Primark sales in England and Wales hit record levels in the last week after stores there were able to reopen from lockdown 3.0, its parent company says today. More than half of its individual stores broke their own sales records, says Associated British Foods (ABF), as shoppers returned in-store at a time when more than half of the UK population is at least part-vaccinated.
The retailer saw footfall return to pre-Covid across its high street, shopping centre and retail park sites in England and Wales, while basket sizes were also higher than before Covid.
The role of digital
Digital has played a part as social media channels have raised awareness of its new spring and summer trends. Demand for nightwear, lingerie and leisurewear were all strong, but, contrasting with previous reopenings, demand was also high for fashion ranges, particularly in womenswear.
Now the retailer is planning to invest more in digital, improving both the content on its website and its digital marketing.
“With more than 22m highly engaged followers across the Primark social channels, digital plays an important role in our business, showcasing our latest ranges, building engagement and driving customers into store,” said ABF chief executive George Weston in today’s half-year statement.
“As we look ahead, we are actively exploring ways to leverage our digital channels to support our plans for growing our store estate. This will involve investing in our website and digital marketing to help us target content and communications to customers.” ABF says it is “very optimistic” about the opportunities for growth. Store openings are currently focused on southern and eastern Europe – including eight new stores in Italy by 2022 – as well as in the US.
Primark remains focused on safety, extending opening hours across most stores in order to spread demand and reduce queues. By the end of April, 70% of Primark stores are expected to be open, including 20 in Scotland on April 26 and nine in Northern Ireland on April 30. Trading is restricted in a further 10% of stores.
ABF now plans to repay £121m claimed from coronavirus job retention schemes in its financial year to date – including £72m to the UK government. It says such schemes, from which it also claimed £98m in its previous financial year, have helped it to protect 65,000 jobs in its workforce. The repayment comes although Covid-19 lockdowns have cost it more than £3bn in sales, and more than £1bn in profit at Primark over the last year. The impact on retail clothing sales is partly offset by an “exceptional” performance in its food business.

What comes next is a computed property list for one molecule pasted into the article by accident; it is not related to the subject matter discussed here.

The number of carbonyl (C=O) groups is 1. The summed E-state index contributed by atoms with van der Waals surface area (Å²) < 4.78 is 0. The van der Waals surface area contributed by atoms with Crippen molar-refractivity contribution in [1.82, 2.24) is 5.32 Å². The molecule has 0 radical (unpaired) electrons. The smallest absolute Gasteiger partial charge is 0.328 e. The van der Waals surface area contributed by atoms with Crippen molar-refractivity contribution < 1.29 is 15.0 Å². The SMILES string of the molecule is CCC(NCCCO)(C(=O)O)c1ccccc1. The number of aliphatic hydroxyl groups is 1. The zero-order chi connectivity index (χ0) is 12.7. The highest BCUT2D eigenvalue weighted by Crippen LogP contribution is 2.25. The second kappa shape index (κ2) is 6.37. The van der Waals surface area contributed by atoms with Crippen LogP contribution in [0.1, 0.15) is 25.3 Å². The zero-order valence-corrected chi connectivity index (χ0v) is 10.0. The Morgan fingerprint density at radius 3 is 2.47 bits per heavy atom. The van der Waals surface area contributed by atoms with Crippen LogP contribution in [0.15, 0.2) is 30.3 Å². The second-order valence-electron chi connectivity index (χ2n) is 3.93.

Thirty members of ABF staff have died from Covid-19 over the last year.
The update comes as Associated British Foods (ABF), which owns Primark, today reported sales of £6.3bn in the 24 weeks to February 27 2021. That’s 17% down on the same time last year and driven by the repeated closures of Primark stores in lockdowns. Closures of Primark stores are estimated to have cost £1.1bn in lost sales in the first half, while like-for-like sales in stores were restrictions were down by 15% LFL.
Pre-tax profits of £275m were 8% down on the same time last year. Primark’s profits were down by 40% at £2.2bn, with adjusted operating profits coming in at £43m – 90% lower than the £441m it reported a year earlier.
In the second half of its financial year year, ABF expects sales of £700m will be lost as a result of Primark store closures and restrictions.
ABF chief executive George Weston says: “With most of the Primark stores closed for more than half the period, the management team demonstrated operational agility in response to the measures employed by governments to tackle the pandemic. Primark sales after store reopenings demonstrate the relevance and appeal of our value‐for‐money offering. We are excited about welcoming customers back into our stores as the lockdowns ease and are delighted with record sales in England and Wales in the week after reopening on 12 April. With our success in a number of new markets, as wide‐ranging as Poland and Florida, we are as convinced as we have ever been in the long‐term growth prospects for Primark.
“Looking ahead, with stores reopening and Primark once again becoming cash generative, our confidence is reflected in our decisions to repay the job retention scheme monies in respect of this financial year and to declare an interim dividend.”
ABF says its businesses were well prepared for the end of the Brexit transition period that it has seen “no material disruption to our supply chains” as a result. However, it says: “We have experienced a small increase in the administrative costs of trading and in limited cases duties related to our trading with the EU.”